RE: Route Information Options in Redirect Messages (updated)

Mark Smith <markzzzsmith@gmail.com> Wed, 08 February 2017 22:11 UTC

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From: Mark Smith <markzzzsmith@gmail.com>
Date: Thu, 9 Feb 2017 09:10:55 +1100
Message-ID: <CAO42Z2zAMrqRD-ESkoKAHZQebvx6P6Szg8Yw5svKz22yLXo2xQ@mail.gmail.com>
Subject: RE: Route Information Options in Redirect Messages (updated)
To: "Templin, Fred L" <Fred.L.Templin@boeing.com>
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Hi Fred,

On 9 Feb. 2017 08:37, "Templin, Fred L" <Fred.L.Templin@boeing.com> wrote:

Hi Mark,

> -----Original Message-----
> From: Mark Smith [mailto:markzzzsmith@gmail.com]
> Sent: Wednesday, February 08, 2017 1:06 PM
> To: Templin, Fred L <Fred.L.Templin@boeing.com>
> Cc: james woodyatt <jhw@google.com>om>; 神明達哉 <jinmei@wide.ad.jp>jp>; 6man WG <
ipv6@ietf.org>
> Subject: Re: Route Information Options in Redirect Messages (updated)
>
> Hi Fred,
>
> On 9 February 2017 at 07:33, Templin, Fred L <Fred.L.Templin@boeing.com>
wrote:
> > Hi Mark,
> >
> > What you are digging into here is out of scope for this document in the
same
> > way that orchestrating redirects for singleton destinations is out of
scope for
> > RFC4861.
>
> What RFC covers redirects? RFC4443 doesn't.

No, I am only talking about RFC4861.


I'm afraid I don't still don't understand what you're saying.

This mechanism is, at face value, nothing more than a single message
carrying a redirect for a range of addresses.

However, because it can carry a range of addresses, it may be useful in
other contexts where single address redirects are either or nearly
worthless. For example, RFC4861 explicitly prohibits routers from
processing single address redirects, so there is no point sending them to
routers.

I think one of those scenarios where a prefix redirect would be useful (but
a single address redirect isn't) is a router control plane client/server
relationship, where this mechanism operates following the same model as the
Next Hop Resolution Protocol does - the server router instructs the client
routers to establish more direct paths between themselves across the shared
multi-access link, but the client routers do not make those shorter path
decisions. If they did, they would be control plane peers, not clients.

The validation rule you're describing allows the client routers to make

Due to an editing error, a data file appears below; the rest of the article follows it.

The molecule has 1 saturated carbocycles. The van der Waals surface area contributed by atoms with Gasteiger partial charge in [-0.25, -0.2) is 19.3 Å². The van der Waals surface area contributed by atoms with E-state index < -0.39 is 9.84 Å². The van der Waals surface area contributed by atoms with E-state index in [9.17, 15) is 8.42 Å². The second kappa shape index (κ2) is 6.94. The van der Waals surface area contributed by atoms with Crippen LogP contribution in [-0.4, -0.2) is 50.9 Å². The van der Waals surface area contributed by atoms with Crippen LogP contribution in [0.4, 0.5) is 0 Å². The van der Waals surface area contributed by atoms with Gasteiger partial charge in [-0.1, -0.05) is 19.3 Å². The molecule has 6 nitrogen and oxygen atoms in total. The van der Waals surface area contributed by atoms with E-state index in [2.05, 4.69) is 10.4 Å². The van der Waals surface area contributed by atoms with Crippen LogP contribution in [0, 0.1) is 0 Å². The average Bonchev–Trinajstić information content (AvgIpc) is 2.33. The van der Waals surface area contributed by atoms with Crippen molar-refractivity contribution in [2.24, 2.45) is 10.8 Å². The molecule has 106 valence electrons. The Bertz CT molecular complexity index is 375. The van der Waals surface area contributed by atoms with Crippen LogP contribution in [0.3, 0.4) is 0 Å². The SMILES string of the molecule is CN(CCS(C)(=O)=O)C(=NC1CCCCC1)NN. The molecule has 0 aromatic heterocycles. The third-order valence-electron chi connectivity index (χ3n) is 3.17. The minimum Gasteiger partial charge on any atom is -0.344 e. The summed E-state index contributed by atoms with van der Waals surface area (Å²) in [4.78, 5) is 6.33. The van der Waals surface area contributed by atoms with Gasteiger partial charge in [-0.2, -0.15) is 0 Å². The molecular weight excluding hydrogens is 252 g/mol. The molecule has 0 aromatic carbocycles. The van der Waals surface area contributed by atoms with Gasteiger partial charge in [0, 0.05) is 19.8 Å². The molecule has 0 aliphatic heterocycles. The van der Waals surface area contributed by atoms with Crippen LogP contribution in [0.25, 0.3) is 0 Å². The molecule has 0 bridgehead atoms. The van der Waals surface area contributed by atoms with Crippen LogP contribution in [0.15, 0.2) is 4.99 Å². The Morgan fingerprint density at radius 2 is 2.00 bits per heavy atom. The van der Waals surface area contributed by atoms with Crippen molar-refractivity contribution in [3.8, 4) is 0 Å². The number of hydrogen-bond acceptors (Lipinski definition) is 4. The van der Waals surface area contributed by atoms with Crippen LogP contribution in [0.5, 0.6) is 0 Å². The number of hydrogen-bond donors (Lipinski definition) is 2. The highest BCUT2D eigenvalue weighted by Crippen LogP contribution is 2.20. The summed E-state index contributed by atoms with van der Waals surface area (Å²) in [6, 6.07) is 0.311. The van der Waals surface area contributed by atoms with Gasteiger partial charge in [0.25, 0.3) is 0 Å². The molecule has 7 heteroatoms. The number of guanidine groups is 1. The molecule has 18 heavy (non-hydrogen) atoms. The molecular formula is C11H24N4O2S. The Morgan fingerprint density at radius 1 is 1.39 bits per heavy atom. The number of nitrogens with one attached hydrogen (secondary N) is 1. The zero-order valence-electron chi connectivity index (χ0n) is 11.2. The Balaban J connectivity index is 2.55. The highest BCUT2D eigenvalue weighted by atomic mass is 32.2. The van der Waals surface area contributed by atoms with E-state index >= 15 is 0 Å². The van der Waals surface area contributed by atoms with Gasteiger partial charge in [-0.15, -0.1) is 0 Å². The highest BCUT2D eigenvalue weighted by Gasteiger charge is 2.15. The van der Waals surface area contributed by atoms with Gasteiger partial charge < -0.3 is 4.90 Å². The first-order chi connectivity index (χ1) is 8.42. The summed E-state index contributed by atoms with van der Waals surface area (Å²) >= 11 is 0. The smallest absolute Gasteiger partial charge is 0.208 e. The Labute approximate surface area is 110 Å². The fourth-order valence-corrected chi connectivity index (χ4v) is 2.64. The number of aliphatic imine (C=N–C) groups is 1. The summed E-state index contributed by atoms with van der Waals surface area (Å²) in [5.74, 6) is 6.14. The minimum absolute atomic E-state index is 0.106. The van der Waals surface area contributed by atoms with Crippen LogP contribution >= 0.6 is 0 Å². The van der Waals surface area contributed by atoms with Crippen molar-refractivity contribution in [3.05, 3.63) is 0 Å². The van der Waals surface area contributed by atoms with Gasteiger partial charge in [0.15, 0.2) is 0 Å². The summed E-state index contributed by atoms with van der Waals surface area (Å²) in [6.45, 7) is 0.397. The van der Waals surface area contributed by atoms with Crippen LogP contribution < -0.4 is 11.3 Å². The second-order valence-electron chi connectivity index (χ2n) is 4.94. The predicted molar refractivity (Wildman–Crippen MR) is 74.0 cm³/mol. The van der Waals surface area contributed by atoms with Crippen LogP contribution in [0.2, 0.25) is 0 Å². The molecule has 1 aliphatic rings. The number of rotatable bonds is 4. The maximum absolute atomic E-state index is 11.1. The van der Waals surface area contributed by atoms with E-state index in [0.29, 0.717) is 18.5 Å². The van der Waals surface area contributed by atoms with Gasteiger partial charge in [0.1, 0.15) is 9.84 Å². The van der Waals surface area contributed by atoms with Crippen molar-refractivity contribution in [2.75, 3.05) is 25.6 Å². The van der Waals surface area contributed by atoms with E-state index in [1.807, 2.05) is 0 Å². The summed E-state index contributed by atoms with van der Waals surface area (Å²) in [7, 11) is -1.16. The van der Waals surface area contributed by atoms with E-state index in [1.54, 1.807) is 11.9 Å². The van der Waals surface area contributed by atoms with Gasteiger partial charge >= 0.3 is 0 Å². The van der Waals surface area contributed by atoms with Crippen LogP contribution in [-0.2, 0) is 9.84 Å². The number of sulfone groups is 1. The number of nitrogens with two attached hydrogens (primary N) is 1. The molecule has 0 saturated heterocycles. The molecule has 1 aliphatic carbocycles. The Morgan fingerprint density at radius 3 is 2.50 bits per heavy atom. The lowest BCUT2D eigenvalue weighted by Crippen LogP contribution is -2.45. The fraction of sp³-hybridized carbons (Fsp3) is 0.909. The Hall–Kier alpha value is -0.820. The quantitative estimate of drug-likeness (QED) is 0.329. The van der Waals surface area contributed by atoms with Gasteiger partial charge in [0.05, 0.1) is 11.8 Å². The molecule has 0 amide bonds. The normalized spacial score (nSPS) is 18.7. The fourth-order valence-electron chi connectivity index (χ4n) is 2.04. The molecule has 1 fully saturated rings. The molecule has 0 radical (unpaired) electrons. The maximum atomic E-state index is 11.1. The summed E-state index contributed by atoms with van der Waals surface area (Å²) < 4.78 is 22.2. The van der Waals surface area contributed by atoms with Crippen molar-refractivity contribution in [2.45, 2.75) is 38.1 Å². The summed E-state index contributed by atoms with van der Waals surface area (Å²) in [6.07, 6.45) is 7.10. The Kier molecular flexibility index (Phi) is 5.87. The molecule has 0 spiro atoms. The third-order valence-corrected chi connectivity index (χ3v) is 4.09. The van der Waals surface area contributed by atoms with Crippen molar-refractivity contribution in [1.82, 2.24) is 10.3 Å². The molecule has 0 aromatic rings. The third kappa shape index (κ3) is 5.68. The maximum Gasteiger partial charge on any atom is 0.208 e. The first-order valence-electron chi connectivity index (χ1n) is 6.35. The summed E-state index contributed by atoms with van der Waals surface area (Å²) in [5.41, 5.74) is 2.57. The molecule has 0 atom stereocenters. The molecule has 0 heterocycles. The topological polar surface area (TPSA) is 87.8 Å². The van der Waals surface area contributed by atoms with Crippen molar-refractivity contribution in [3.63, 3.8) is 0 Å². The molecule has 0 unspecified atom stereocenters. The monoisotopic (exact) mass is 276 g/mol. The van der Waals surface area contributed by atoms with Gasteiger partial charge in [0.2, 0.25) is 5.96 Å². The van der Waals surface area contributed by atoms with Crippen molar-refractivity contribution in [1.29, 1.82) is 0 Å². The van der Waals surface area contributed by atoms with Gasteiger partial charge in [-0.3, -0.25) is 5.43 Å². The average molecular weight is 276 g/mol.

their own best path choices, which means the server router has lost its
ability to be the single decision maker and the single source of truth.



> >  All it says in the validation checks is:
> >
> >   - The IP source address of the Redirect is the same as the current
first-hop
> >      router for the specified ICMP Destination Address.
> >
> > It does not say anything about how all of the potential first-hop
routers on
> > the link coordinate among themselves to make sure that the Redirects
don't
> > steer hosts into a rat's nest of endless loops.
> >
> > Yes, just the same as for redirects of singleton destinations, there is
an
> > implied trust basis that routers that send Redirects will behave
truthfully
> > and consistently. It is no different for Redirects that contain RIOs.
> >
>
> Then my use case is not a use case for this. I have to provide
> services to stub routers, but cannot trust them to act entirely
> benevolently, because I don't own, operate or even have much influence
> over what brand they are. I want to provide a the best and possibly
> better service to them because their owners are paying me to e.g.,
> local layer 2 switching in the exchange, but I cannot let one customer
> impact the service of any other customer.

OK, but then that sounds like either a different document or a Security
Considerations note for this document. But, the mainline validity check
needs to stay generic.


It seems to me that the default validity check needs to be the one that
provides the most robustness, which usually means the default setting needs
to suit the likely deployment environment it will be deployed in.

In my scenario, if you trusted and operated all of the routers, you could
run a dynamic IGP on them to provide optimal path information to them. A
new mechanism like a prefix redirect is an alternative to existing
mechanisms in this scenario.

If you can't trust the routers, then you either provide them with a default
route (either they configure statically or you provide via RAs) or run BGP
with them, which has all the policy knobs necessary to provide and receive
routing information securely. BGP of course isn't scalable to residential
broadband.

The latter case is the most common, in the order of 100s of millions of
instances around the world. So I think the default validation for these
sorts of messages for stub routers should suit that scenario (requiring
non-technical users to switch on increased security features just doesn't
work.)


Regards,
Mark.



Thanks - Fred
fred.l.templin@boeing.com

> Regards,
> Mark.